The Winter Chill and Insulation Considerations for Your Home

How well is your home insulated against "old man winter"?As the teeth of colder temperatures begin to sink in, any areas of your home that lack proper insulation will make themselves apparent. It may be a drafty area around doors, windows, or outlets. Sometimes walls in certain rooms will feel cold to the touch. Insulating a house properly and consistently can be a tricky proposition.

There are many “out of sight” areas that are difficult to insulate to keep cold air from infiltrating. The areas most commonly referred to when insulating are the exterior walls and above the ceiling (attics in most homes). Standards for insulating these areas vary somewhat according to location and building codes. In new construction, attics are insulated to an R-value of at least 50. Walls are typically at least R19. The R-value represents the insulating resistance to thermal transfer. As a general rule, the R value can be determined by multiplying inches of insulations by 3. For example, if you have 10 inches of insulation in the attic, the R-value is approximately 30. The actual R-value will depend on the type of insulation. Loose fill blown cellulose or fiberglass has slightly different values than fiberglass batts or rigid board insulation. It is more important to choose the right type of insulation for the application than to worry about which type has the highest R-value.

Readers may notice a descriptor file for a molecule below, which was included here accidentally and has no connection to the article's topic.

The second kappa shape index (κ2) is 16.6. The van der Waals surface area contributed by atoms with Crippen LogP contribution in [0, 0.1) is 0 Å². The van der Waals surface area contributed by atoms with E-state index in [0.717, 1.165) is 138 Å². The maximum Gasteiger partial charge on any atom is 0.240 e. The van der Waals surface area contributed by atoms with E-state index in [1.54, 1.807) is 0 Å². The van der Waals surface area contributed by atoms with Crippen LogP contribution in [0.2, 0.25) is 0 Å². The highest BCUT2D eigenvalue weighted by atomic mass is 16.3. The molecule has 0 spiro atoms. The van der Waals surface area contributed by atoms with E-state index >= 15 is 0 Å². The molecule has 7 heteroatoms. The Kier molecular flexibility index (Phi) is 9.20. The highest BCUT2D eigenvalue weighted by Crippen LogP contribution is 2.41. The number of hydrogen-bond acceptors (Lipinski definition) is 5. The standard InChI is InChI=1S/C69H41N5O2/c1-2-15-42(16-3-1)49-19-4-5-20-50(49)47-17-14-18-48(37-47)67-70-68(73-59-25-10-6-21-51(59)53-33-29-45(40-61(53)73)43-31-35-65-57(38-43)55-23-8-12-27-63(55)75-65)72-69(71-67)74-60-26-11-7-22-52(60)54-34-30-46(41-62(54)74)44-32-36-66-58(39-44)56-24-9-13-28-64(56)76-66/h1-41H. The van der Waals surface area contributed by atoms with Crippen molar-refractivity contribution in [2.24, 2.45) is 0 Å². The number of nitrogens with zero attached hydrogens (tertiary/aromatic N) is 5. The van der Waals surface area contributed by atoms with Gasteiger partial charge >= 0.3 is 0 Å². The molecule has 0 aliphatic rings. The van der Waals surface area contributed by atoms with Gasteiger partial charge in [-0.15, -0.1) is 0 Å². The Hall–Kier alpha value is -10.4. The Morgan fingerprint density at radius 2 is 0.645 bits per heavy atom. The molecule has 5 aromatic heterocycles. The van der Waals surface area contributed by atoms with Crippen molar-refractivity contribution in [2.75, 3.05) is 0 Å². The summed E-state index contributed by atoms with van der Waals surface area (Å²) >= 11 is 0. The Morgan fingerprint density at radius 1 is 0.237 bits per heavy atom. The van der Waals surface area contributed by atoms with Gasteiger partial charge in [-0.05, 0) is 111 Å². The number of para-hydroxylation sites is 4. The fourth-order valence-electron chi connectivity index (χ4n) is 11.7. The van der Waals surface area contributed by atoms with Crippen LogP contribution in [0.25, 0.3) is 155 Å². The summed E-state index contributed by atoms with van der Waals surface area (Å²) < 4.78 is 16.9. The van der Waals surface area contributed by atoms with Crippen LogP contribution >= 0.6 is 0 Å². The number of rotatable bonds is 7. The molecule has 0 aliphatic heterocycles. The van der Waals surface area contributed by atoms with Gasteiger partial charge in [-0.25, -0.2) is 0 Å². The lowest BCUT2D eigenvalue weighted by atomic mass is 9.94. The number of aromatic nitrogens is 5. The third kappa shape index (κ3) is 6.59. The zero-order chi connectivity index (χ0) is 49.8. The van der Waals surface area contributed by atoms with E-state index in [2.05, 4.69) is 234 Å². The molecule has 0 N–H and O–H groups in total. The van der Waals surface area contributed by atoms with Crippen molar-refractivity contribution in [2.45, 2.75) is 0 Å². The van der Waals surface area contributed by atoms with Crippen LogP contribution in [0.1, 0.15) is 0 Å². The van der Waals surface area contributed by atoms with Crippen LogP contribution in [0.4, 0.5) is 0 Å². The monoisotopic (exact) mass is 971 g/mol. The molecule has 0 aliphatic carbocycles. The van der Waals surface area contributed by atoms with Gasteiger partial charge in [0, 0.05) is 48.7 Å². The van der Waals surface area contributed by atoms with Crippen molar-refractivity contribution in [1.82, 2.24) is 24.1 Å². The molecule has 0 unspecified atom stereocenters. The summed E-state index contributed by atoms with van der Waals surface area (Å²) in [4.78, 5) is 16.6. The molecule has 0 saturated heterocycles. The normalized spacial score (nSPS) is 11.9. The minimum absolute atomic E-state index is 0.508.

The insulating factor also depends on the amount of trapped air in the insulation. If you compress it by storing items on it, the insulating value is reduced. A type of insulation used, especially in exterior walls, is sprayed on foam. This is sprayed on exterior walls about 1 inch thick to effectively seal even the smallest gaps in the structure. It also provides additional strength to the framing of the house. Fiberglass batts are then installed over the foam to complete the insulating of the wall.

It is also important to have a correctly installed vapor barrier on in these areas. The vapor barrier allows air to pass though it, but resists water vapor. It is usually polyethylene film, aluminum foil, or Kraft paper. The purpose is to prevent moisture problems in exterior walls, ceilings, or floors that face unheated areas. This occurs when cold air mixes with warm air and condenses as it passes through the wall or ceiling cavity. This can lead to mold or ineffective insulation. It is important to remember that the vapor barrier should always face the heated side of the building.

Proper weather-stripping and caulking are an important finishing step in any insulation application as they seal the tiny cracks and crevices that larger materials cannot. You may also want to consider upgrading the houses’ windows, especially if they are single pane.

You will want to get a cost estimate from on the potential savings of any application from walls to windows to attics before spending the money to upgrade. The long term savings may not be enough in some applications to justify the higher initial cost.